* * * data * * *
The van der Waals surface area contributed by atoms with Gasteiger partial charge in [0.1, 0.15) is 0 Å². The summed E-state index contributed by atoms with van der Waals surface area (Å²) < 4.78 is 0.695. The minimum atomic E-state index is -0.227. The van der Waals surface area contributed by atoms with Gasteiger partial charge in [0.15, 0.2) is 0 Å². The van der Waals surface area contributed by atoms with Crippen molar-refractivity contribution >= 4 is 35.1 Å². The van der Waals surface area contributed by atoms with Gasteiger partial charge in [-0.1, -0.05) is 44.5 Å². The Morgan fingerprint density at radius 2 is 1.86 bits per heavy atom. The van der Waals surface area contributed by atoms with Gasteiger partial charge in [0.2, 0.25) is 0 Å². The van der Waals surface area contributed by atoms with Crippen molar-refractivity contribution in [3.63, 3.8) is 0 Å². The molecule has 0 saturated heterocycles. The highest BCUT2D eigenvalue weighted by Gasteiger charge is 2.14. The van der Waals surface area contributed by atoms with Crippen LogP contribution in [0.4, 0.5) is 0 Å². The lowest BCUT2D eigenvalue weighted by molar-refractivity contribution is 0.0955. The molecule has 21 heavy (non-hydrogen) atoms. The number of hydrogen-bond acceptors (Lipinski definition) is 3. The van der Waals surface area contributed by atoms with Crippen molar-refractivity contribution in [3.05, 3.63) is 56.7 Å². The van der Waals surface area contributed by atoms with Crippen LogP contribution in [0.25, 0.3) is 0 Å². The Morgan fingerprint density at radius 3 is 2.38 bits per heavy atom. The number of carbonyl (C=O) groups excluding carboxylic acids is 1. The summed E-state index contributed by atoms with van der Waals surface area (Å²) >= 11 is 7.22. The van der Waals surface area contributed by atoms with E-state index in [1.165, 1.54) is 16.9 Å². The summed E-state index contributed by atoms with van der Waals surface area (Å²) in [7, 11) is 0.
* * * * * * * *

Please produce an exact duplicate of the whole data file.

The van der Waals surface area contributed by atoms with Gasteiger partial charge in [0.1, 0.15) is 0 Å². The summed E-state index contributed by atoms with van der Waals surface area (Å²) < 4.78 is 0.695. The minimum atomic E-state index is -0.227. The van der Waals surface area contributed by atoms with Gasteiger partial charge in [0.15, 0.2) is 0 Å². The van der Waals surface area contributed by atoms with Crippen molar-refractivity contribution >= 4 is 35.1 Å². The van der Waals surface area contributed by atoms with Gasteiger partial charge in [-0.1, -0.05) is 44.5 Å². The Morgan fingerprint density at radius 2 is 1.86 bits per heavy atom. The van der Waals surface area contributed by atoms with Gasteiger partial charge in [0.2, 0.25) is 0 Å². The van der Waals surface area contributed by atoms with Crippen molar-refractivity contribution in [3.63, 3.8) is 0 Å². The molecule has 0 saturated heterocycles. The highest BCUT2D eigenvalue weighted by Gasteiger charge is 2.14. The van der Waals surface area contributed by atoms with Crippen LogP contribution in [0.4, 0.5) is 0 Å². The lowest BCUT2D eigenvalue weighted by molar-refractivity contribution is 0.0955. The molecule has 21 heavy (non-hydrogen) atoms. The number of hydrogen-bond acceptors (Lipinski definition) is 3. The van der Waals surface area contributed by atoms with Crippen molar-refractivity contribution in [3.05, 3.63) is 56.7 Å². The van der Waals surface area contributed by atoms with Crippen LogP contribution in [0.25, 0.3) is 0 Å². The Morgan fingerprint density at radius 3 is 2.38 bits per heavy atom. The number of carbonyl (C=O) groups excluding carboxylic acids is 1. The summed E-state index contributed by atoms with van der Waals surface area (Å²) >= 11 is 7.22. The van der Waals surface area contributed by atoms with E-state index in [1.165, 1.54) is 16.9 Å². The summed E-state index contributed by atoms with van der Waals surface area (Å²) in [7, 11) is 0.